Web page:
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Chapter 4

Starting Points Chapter 4 Notes

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Dan Dolderman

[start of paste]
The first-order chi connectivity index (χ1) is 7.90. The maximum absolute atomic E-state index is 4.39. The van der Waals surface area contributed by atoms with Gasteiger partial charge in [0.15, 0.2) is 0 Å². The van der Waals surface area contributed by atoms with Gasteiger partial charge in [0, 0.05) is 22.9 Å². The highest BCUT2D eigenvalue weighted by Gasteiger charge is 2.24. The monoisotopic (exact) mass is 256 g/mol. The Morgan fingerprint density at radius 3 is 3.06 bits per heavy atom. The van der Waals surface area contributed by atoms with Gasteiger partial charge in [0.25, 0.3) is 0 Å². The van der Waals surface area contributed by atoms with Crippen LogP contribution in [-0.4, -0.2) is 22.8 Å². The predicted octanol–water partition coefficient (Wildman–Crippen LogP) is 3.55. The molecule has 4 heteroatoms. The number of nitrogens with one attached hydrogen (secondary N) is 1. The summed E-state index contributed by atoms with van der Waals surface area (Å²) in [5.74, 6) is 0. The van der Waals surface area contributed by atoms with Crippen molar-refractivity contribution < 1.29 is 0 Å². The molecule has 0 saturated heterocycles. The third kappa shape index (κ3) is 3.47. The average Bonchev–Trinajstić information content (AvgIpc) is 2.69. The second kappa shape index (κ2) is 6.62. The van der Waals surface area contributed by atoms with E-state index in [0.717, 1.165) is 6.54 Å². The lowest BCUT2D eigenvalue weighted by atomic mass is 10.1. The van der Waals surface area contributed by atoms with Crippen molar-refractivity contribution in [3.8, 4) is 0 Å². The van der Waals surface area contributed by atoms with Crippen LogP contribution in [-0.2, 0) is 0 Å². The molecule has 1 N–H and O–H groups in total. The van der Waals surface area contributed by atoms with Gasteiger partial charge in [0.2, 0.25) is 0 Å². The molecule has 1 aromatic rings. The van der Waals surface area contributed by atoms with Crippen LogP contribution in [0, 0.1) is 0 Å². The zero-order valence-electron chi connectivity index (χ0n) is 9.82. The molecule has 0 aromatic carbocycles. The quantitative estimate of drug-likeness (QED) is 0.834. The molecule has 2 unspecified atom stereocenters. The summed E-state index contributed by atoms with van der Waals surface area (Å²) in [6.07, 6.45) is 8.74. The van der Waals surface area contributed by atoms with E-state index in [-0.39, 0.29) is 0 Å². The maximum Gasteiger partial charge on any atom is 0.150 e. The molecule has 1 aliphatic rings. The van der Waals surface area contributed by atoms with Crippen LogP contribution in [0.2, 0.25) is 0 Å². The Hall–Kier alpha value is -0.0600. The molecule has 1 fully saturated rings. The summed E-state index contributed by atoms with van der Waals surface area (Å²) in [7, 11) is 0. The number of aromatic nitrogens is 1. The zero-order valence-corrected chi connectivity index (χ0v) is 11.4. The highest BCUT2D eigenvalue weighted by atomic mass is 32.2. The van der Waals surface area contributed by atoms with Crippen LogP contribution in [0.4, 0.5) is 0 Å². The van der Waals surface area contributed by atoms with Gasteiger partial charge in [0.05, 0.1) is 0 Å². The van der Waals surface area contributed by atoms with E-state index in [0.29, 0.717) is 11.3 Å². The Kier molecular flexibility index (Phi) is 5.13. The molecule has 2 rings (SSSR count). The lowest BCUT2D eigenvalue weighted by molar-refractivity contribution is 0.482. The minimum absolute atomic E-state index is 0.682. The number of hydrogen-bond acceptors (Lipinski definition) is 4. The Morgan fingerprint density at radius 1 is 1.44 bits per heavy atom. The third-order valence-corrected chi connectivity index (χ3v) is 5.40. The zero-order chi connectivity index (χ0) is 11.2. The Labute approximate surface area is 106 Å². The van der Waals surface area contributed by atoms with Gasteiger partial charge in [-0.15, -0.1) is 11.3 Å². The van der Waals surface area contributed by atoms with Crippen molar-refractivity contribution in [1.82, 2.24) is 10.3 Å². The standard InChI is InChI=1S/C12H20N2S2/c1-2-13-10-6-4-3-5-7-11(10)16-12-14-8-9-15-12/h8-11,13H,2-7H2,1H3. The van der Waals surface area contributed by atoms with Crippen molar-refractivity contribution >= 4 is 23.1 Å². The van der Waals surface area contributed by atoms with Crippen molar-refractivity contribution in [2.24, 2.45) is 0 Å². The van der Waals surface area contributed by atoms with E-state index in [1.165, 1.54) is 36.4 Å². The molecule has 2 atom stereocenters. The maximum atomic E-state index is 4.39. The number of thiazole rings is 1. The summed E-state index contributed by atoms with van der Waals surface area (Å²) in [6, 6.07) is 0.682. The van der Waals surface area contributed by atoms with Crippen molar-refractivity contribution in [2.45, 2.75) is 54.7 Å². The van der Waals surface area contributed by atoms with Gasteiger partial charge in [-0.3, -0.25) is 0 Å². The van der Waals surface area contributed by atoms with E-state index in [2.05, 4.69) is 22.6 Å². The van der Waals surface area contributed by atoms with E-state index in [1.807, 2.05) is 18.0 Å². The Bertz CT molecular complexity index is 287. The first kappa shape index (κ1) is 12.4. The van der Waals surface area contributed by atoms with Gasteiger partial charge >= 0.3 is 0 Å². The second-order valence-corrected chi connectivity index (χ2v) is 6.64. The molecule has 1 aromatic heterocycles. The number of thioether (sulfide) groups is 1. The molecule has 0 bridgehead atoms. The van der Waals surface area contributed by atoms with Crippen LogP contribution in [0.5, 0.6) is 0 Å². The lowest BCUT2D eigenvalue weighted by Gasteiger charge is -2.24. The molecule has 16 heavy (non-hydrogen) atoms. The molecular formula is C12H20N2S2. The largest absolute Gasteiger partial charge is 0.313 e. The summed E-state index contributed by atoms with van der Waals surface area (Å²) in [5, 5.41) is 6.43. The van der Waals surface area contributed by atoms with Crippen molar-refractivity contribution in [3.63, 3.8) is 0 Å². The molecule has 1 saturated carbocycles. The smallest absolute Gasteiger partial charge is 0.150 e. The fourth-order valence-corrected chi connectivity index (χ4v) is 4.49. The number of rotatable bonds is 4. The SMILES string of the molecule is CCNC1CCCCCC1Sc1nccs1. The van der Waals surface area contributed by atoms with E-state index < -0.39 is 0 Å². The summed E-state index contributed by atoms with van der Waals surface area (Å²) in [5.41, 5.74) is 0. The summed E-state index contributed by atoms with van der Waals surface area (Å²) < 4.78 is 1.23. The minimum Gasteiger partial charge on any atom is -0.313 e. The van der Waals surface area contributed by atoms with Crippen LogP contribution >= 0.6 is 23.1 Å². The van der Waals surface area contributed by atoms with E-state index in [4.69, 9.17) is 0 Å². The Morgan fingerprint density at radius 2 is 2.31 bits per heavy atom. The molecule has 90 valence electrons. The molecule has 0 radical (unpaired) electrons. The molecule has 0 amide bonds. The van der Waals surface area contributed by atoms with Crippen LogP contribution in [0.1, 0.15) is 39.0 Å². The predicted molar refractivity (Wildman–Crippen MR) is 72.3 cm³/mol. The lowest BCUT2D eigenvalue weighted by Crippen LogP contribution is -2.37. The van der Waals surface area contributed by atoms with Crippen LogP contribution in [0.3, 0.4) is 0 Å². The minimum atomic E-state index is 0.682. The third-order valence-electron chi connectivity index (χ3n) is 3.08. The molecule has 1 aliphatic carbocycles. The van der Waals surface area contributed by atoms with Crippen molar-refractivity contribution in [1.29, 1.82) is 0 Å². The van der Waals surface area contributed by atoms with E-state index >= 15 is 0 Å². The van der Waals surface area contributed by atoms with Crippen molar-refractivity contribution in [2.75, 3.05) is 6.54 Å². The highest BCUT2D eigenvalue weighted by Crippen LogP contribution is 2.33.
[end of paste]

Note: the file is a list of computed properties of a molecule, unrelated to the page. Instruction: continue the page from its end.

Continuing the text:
Starting Points Chapter 4 Notes Learning Objectives * Interpret culture as a symbolic environment in which humans live * Connect micro and ,acro aspects of culture in several ways * Consider the significance of cultural differences in our society and around the world Chapter Outline * Our social environment is ‘symbolic’ as well as material, in the sense that every human group produces meanings that remain in a society’s memory. > ‘culture’ concretised in a society’s literature, arts and science is the group’s memory * Sociologists and anthropologists focus on culture to get a sense of the whole society,whether they are looking at small scale societies or large and complex ones. * culture does matter to understand people * George Murdock listed many cultural universals, including the following general attributes.. > athletics, cooking… * The only universal is culture itself > central role culture plays in trying people to their society through its connections with both social structure and private experience. Ways of looking at…. Culture Functionalism * Functionalists view culture as having an integrative role in society > because culture organises behaviour * These sociologists conclude that a ‘civic culture’ - a culture of participation in everyday social and political life by ordinary citizens is functional to the survival of democracy. * The functional approach emerged from the work of Emile Durkheim. * Instead of seeing culture as the mere reflection of economic interests, functionalists see cultural elements, such as shared norms, values, and beliefs as arising out of the social structure and influencing economic life. > Thus as sociologists we can look at these elements as evidence of what is important for a society, nor what the capitalistic enterprise seek to promote for its own gain. Critical Theory * Unlike structural functionalists, critical theorists focus on group differences in power and belief. > strongly states values often indicate a conflict between two groups within a society. * Formal disapproval of an action, such as drug use, prove that the behaviour is far more common than people who would like to admit and that groups are in conflict over the issue. * Critical perspective is based in part of the insights of Karl Marx. * Marx critiqued Georg W.F Hegel for ignoring the role of material, chiefly economic relations in shaping people;s thoughts and actions. > Marx focused his attention not on ideas and the culture within they are situated, but on the mode of production that characterised a historical period and shapes the ideas that develop in a society of that time. * Marx argues that it is not culture and ideas that shape society and the beliefs and decisions of its members, but rather than that it is the material relationships between members of society that shape culture including beliefs, values, art and religion. * Capitalism give rise to a dominant ideology > a system of thoughts and beliefs that justify capitalism and encouraging support of a neo- liberal consumer culture * Antonio Gramsci argues that during the 1920s and 1930s intellectuals provided knowledge and advice to the general public, which worked to subdue revolutionary movements in an increasingly harsh economic development. * Another example is provided by the Frankfurt school of theorists > Including Mar Horkheimer, Theodor Adorno, Herbert Marcuse and Walter Benjamin focused on analysing capitalist ideology, mass consumerism, and entertainment which claimed promoted capitalist ideals. Symbolic Interactionism * symbolic interactionists see culture through a microsociological lens. > Culture arises put of the individual face to face interactions of social actors and the symbols they communicate through the exchange of meaning. * Culture shows itself in the creative use of values and norms in the course of everyday interaction * Culture also shows itself in the decisions we make in choosing to communicate in the first place, or to avoid doing so > In what we say and what we don’t say, what we reveal and what we keep secret Cultural Studies Perspective * Cultural studies arose in the 1970s out of work theorists at the centre for contemporary cultural studies at the University go Bermingham, who merged sociology with literary scholarship. > Theorists looked at how aubsultural groups at the margins of society lay claim to elements of the dominant culture, redefine them through alternative meanings or ideas > Thus shape their own cultures outside the dominant environment * Cultural studies focuses on the role of meaning in culture > Stuart Hall with his influential idea that all communication required encoding and decoding. * Both encoding and decoding are subtle, often unconscious processes * Hall points out that while the dominant group encodes this material, other people decode it - interpret it - based on their own social and cultural position. The production of culture perspective * Cultural studies perspective has little to say about the origin of culture, except to assert it serves the interests of the dominant class or classes. > because of its Marxist and critical roots > it sees culture as arising out of economic relations and other divisions that create in material culture such as media * This perspective looks more closely at the concrete ways in which culture is produced, rather than simply accepting that it somehow arises out of the underlying social structure. * A good example of this approach is found in the book Canvases and Careers, by Harrison White and Cynthia White. > Their study of the rise of impressionism as a new art style in 19th century France highlights the role of the artist and his or her need to make a living- to have a career * In one sense, fine art is a very particular aspect of culture, because it requires highly specialised culture producers who, in turn, require a market for their wares > On the other hand, language is a more general form of culture Language : A key cultural realm * Symbolic interactionists are interested in how people work out patterns of action - including conversation - often making tactical alignments or hammering out arguments in order to do so. > other theorists are also interested in language as a cultural element * Feminist sociologists draw our attention to the way in which culture, through language, shapes our perception of reality > androcentric or sexist language not only illustrates gender inequality in our society, but also helps to perpetuate the problem. * there are names like policemen ad chairmen (gender inequality from the past) > now its police officer * Our continues use of the masculine words implies that women are still absent from these roles * At the most basic level, language is an abstract system of sounds, signs, and gestures which members of a society express their thoughts, feelings, ideas, plans and desires. > This means that language, whether spoken or written, verbal or non-verbal is the means by which the achievements of one generation are passed on the next * According to anthropologists Edward Sapir and Benjamin Whorf, language expresses our thoughts but also structures them. > The way in which a language is structures has immense significance for the way we experience the world. * People create the language they need to transact their cultural business and make social life possible. Classic Studies … The protestant Ethic and the Spirit of Capitalism * Cultural Values influence